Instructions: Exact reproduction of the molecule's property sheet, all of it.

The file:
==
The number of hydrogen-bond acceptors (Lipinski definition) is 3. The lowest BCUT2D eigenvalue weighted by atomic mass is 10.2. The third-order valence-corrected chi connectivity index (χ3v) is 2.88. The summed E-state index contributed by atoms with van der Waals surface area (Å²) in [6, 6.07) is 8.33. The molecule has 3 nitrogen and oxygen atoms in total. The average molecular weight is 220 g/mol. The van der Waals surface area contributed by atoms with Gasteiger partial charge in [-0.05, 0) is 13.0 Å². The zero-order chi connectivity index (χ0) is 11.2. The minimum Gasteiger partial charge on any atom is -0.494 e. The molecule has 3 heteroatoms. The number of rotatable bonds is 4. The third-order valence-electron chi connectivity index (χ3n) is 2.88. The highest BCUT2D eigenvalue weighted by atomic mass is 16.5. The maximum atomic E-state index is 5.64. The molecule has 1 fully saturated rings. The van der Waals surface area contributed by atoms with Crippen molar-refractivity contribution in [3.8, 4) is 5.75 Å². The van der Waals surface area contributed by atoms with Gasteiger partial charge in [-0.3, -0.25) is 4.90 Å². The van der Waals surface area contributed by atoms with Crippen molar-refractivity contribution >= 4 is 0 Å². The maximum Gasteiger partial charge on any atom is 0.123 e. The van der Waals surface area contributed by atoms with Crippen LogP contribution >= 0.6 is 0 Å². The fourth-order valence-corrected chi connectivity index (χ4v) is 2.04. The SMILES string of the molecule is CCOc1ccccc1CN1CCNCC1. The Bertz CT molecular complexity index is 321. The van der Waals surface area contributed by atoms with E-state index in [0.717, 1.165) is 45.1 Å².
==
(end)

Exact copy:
The number of hydrogen-bond acceptors (Lipinski definition) is 3. The lowest BCUT2D eigenvalue weighted by atomic mass is 10.2. The third-order valence-corrected chi connectivity index (χ3v) is 2.88. The summed E-state index contributed by atoms with van der Waals surface area (Å²) in [6, 6.07) is 8.33. The molecule has 3 nitrogen and oxygen atoms in total. The average molecular weight is 220 g/mol. The van der Waals surface area contributed by atoms with Gasteiger partial charge in [-0.05, 0) is 13.0 Å². The zero-order chi connectivity index (χ0) is 11.2. The minimum Gasteiger partial charge on any atom is -0.494 e. The molecule has 3 heteroatoms. The number of rotatable bonds is 4. The third-order valence-electron chi connectivity index (χ3n) is 2.88. The highest BCUT2D eigenvalue weighted by atomic mass is 16.5. The maximum atomic E-state index is 5.64. The molecule has 1 fully saturated rings. The van der Waals surface area contributed by atoms with Crippen molar-refractivity contribution in [3.8, 4) is 5.75 Å². The van der Waals surface area contributed by atoms with Gasteiger partial charge in [-0.3, -0.25) is 4.90 Å². The van der Waals surface area contributed by atoms with Crippen molar-refractivity contribution >= 4 is 0 Å². The maximum Gasteiger partial charge on any atom is 0.123 e. The van der Waals surface area contributed by atoms with Crippen LogP contribution >= 0.6 is 0 Å². The fourth-order valence-corrected chi connectivity index (χ4v) is 2.04. The SMILES string of the molecule is CCOc1ccccc1CN1CCNCC1. The Bertz CT molecular complexity index is 321. The van der Waals surface area contributed by atoms with E-state index in [0.717, 1.165) is 45.1 Å².